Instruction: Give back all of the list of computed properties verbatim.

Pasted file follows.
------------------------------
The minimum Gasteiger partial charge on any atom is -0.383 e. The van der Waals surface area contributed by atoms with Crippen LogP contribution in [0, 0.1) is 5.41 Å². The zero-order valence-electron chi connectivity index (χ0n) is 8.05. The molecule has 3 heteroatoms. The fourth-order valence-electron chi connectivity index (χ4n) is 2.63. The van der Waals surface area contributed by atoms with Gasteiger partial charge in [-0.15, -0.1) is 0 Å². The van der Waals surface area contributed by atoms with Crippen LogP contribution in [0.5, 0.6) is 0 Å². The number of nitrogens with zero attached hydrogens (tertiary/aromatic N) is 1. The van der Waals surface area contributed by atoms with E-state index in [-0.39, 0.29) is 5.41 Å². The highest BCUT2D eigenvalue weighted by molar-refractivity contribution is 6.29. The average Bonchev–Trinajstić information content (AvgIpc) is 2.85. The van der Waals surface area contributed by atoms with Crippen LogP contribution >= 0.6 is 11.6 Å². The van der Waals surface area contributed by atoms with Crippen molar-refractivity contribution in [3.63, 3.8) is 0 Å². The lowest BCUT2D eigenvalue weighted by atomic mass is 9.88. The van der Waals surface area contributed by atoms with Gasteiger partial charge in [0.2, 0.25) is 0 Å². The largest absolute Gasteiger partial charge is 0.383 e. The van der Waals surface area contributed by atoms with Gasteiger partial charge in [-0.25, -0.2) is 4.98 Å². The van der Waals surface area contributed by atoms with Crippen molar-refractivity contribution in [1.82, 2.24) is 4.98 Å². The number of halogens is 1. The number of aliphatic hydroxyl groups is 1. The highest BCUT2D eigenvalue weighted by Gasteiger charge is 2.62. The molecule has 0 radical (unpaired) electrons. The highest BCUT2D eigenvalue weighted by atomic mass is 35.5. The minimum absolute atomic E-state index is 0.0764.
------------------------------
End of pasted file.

The minimum Gasteiger partial charge on any atom is -0.383 e. The van der Waals surface area contributed by atoms with Crippen LogP contribution in [0, 0.1) is 5.41 Å². The zero-order valence-electron chi connectivity index (χ0n) is 8.05. The molecule has 3 heteroatoms. The fourth-order valence-electron chi connectivity index (χ4n) is 2.63. The van der Waals surface area contributed by atoms with Gasteiger partial charge in [-0.15, -0.1) is 0 Å². The van der Waals surface area contributed by atoms with Crippen LogP contribution in [0.5, 0.6) is 0 Å². The number of nitrogens with zero attached hydrogens (tertiary/aromatic N) is 1. The van der Waals surface area contributed by atoms with E-state index in [-0.39, 0.29) is 5.41 Å². The highest BCUT2D eigenvalue weighted by molar-refractivity contribution is 6.29. The average Bonchev–Trinajstić information content (AvgIpc) is 2.85. The van der Waals surface area contributed by atoms with Crippen LogP contribution >= 0.6 is 11.6 Å². The van der Waals surface area contributed by atoms with Crippen molar-refractivity contribution in [3.63, 3.8) is 0 Å². The lowest BCUT2D eigenvalue weighted by atomic mass is 9.88. The van der Waals surface area contributed by atoms with Gasteiger partial charge in [0.2, 0.25) is 0 Å². The largest absolute Gasteiger partial charge is 0.383 e. The van der Waals surface area contributed by atoms with Gasteiger partial charge in [-0.25, -0.2) is 4.98 Å². The van der Waals surface area contributed by atoms with Crippen molar-refractivity contribution in [1.82, 2.24) is 4.98 Å². The number of halogens is 1. The number of aliphatic hydroxyl groups is 1. The highest BCUT2D eigenvalue weighted by Gasteiger charge is 2.62. The molecule has 0 radical (unpaired) electrons. The highest BCUT2D eigenvalue weighted by atomic mass is 35.5. The minimum absolute atomic E-state index is 0.0764.